An Experimental Study of the Effect of Computer Assisted Learning on Metacognitive Performance Development in Psychology Teaching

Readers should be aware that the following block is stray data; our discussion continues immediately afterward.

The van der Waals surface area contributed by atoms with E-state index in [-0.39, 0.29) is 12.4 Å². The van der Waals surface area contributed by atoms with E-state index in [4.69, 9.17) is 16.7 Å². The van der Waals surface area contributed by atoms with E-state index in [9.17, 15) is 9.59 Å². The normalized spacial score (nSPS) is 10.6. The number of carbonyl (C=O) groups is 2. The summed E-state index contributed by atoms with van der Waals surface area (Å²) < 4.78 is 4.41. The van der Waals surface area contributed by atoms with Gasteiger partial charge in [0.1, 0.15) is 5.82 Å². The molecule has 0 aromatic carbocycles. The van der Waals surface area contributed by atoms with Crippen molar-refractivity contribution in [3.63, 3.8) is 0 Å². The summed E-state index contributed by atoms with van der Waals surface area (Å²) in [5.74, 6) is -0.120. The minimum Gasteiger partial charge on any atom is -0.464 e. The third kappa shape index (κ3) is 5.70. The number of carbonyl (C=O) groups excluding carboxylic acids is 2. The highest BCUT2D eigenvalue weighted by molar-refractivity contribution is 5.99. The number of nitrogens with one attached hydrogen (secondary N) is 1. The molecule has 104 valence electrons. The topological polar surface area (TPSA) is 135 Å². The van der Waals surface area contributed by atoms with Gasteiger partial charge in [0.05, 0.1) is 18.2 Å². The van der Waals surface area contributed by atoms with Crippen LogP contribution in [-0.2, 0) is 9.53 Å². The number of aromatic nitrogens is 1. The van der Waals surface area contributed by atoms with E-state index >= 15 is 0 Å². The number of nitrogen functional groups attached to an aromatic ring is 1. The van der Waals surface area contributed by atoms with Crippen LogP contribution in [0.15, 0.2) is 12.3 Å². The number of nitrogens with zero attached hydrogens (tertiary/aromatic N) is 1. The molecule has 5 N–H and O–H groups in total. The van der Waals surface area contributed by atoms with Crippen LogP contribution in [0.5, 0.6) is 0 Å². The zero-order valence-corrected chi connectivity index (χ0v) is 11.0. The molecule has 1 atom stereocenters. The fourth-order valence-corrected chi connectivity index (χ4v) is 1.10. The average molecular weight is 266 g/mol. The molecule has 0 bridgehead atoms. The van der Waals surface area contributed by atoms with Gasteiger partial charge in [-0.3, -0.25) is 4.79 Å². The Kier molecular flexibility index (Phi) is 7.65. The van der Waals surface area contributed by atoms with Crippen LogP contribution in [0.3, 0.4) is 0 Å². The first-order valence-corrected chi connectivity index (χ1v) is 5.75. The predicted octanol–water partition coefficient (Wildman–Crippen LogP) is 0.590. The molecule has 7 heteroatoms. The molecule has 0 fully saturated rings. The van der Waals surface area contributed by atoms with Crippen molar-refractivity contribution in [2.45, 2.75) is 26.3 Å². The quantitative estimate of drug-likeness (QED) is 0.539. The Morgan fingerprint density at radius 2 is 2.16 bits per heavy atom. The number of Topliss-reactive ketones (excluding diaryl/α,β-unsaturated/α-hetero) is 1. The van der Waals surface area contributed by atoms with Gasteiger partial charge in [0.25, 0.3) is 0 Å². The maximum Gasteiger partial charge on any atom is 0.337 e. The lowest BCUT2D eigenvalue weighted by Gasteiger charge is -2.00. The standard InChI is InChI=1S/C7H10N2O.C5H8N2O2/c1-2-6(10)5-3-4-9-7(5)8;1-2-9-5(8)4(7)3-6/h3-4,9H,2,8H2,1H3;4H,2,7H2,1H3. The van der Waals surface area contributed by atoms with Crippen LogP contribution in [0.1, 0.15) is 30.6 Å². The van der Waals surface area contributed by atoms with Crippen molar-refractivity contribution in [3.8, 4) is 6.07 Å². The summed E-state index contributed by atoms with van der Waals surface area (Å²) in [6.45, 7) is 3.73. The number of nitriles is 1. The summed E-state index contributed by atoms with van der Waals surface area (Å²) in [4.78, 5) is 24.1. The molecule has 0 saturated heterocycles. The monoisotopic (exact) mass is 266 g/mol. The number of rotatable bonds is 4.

There is a growing interest in the use of computer-based learning environments to enhance learning in higher education, but the implications of this on the improvement of metacognition in higher education have yet to be adequately explored. In the current study, 175 students who enrolled in an introductory psychology course were randomly assigned to experimental and control groups (computer-assisted vs. self-managed). In the computer-assisted condition, besides the lecture delivered four hours per week and for three months in total, students took a set of assignments based on evidence-based teaching in a computer-based environment. The control group, however, took these assignments as in-and-out class activities without using a computer environment. An assessment based on Bloom’s taxonomy was utilized to obtain metacognitive and competency scores for both groups. The results of the study showed that the students who completed the structured learning assignments as computer-based, self-learning environment showed better metacognition performance than those in the self-managed group, who did not engage with the online platform, even though there was no significant difference between the groups regarding competence on the course’s learning objectives. The current experiment offers an empirical validation for why instructors should use technology as a self-regulatory tool that enhances students’ metacognitive performance and competence of learning outcomes.